U.S. Rep. Jerrold Nadler (Democrat, New York), representative of Ground Zero and Lower Manhattan as well as Chairman of the Subcommittee on the Constitution, Civil Rights, and Civil Liberties,said:
“I thank the Department of Justice and Attorney General Eric Holder for their diligent efforts to bring to justice those who have committed acts of terrorism against the United States. In particular, I applaud the decision to bring those individuals responsible for the attack on the World Trade Center to New York to face trial in our federal courts. New York is not afraid of terrorists, we want to confront them, we want to bring them to justice, and we want to hold them accountable for their despicable actions.
“It is fitting that they be tried in New York, where the attack took place. On that day almost 3,000 innocent men, women, and children were murdered, and New York has waited far too long for the opportunity to hold these terrorists responsible. We have handled terrorist trials before, and we welcome this opportunity to do so again. Any suggestion that our prosecutors and our law enforcement personnel are not up to the task of safely holding and successfully prosecuting terrorists on American soil is insulting and untrue. I invite any of my colleagues who say that they are afraid to bring detainees into the United States to face trial to come to New York and see how we handle them.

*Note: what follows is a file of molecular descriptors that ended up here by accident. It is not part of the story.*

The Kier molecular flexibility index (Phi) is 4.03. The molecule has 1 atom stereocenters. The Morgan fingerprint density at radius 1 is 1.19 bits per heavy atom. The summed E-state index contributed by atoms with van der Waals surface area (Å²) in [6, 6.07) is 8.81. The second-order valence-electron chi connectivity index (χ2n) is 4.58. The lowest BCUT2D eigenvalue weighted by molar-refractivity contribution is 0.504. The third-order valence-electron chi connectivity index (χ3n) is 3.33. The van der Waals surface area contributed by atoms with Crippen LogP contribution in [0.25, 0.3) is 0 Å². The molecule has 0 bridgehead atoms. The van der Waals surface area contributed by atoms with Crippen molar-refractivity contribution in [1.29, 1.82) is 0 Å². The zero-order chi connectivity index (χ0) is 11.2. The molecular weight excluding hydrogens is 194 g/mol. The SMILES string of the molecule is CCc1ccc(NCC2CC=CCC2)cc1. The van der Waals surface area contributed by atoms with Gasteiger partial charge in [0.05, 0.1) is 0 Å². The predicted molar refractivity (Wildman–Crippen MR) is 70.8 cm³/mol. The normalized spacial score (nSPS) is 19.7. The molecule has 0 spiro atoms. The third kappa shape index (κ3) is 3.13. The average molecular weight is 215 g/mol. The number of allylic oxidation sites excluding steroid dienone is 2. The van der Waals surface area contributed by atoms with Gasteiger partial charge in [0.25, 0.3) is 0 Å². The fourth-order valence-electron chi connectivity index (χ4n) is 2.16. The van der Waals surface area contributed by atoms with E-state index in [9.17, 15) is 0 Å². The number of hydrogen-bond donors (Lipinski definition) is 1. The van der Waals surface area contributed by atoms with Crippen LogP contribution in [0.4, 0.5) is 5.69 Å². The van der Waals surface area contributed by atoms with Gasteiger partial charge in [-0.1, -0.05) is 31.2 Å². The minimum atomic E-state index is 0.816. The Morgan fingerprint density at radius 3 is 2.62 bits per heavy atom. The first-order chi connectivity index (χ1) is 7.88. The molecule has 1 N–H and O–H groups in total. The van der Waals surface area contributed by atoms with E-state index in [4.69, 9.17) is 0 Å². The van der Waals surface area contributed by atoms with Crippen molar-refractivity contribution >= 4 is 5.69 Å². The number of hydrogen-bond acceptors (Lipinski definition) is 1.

“Trying these alleged terrorists in New York also will allow family members of 9/11 victims to see these trials and confront these defendants in open court. These families deserve that opportunity, and I thank the Department of Justice for providing it.
“Finally, however, I am disappointed that the Attorney General has decided to pursue cases against other Guantanamo detainees in military commissions. While Congress has reformed some aspects of that system, the military commissions are no substitute for trials in our federal courts or through courts-martial. We must ensure that these commissions are not simply used as a lesser vehicle for cases in which the evidence is not sufficient.”
Meanwhile, U.S. Senator Joseph Lieberman (Independent, Connecticut) was opposed to the decision, explaining: “The terrorists who planned, participated in, and aided the September 11, 2001 attacks are war criminals, not common criminals. Not only are these individuals not common criminals but war criminals, they are also not American citizens entitled to all the constitutional rights American citizens have in our federal courts. The individuals accused of committing these heinous, cowardly acts of intentionally targeting unsuspecting, defenseless civilians should therefore be tried by military commission rather than in civilian courts in the United States.